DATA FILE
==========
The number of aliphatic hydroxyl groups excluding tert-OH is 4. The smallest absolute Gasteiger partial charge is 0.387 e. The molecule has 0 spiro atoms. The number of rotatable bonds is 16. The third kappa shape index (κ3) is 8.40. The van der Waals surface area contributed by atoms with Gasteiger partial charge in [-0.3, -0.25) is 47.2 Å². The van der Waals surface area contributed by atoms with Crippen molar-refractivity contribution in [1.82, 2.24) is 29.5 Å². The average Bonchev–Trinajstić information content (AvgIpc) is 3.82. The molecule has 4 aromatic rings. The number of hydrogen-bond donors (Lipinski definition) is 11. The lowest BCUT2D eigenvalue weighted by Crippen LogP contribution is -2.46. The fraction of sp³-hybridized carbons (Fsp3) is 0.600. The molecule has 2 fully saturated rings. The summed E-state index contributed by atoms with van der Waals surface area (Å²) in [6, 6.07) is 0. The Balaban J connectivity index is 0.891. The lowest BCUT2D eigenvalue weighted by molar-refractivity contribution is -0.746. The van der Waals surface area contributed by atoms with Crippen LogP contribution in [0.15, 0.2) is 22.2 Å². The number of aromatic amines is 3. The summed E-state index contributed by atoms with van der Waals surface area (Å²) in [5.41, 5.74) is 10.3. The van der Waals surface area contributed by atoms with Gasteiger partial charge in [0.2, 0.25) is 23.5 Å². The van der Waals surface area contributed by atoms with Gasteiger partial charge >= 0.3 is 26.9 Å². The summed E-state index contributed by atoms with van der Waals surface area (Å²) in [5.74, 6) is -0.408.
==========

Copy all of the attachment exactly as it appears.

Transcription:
The number of aliphatic hydroxyl groups excluding tert-OH is 4. The smallest absolute Gasteiger partial charge is 0.387 e. The molecule has 0 spiro atoms. The number of rotatable bonds is 16. The third kappa shape index (κ3) is 8.40. The van der Waals surface area contributed by atoms with Gasteiger partial charge in [-0.3, -0.25) is 47.2 Å². The van der Waals surface area contributed by atoms with Crippen molar-refractivity contribution in [1.82, 2.24) is 29.5 Å². The average Bonchev–Trinajstić information content (AvgIpc) is 3.82. The molecule has 4 aromatic rings. The number of hydrogen-bond donors (Lipinski definition) is 11. The lowest BCUT2D eigenvalue weighted by Crippen LogP contribution is -2.46. The fraction of sp³-hybridized carbons (Fsp3) is 0.600. The molecule has 2 fully saturated rings. The summed E-state index contributed by atoms with van der Waals surface area (Å²) in [6, 6.07) is 0. The Balaban J connectivity index is 0.891. The lowest BCUT2D eigenvalue weighted by molar-refractivity contribution is -0.746. The van der Waals surface area contributed by atoms with Crippen LogP contribution in [0.15, 0.2) is 22.2 Å². The number of aromatic amines is 3. The summed E-state index contributed by atoms with van der Waals surface area (Å²) in [5.41, 5.74) is 10.3. The van der Waals surface area contributed by atoms with Gasteiger partial charge in [0.2, 0.25) is 23.5 Å². The van der Waals surface area contributed by atoms with Gasteiger partial charge >= 0.3 is 26.9 Å². The summed E-state index contributed by atoms with van der Waals surface area (Å²) in [5.74, 6) is -0.408.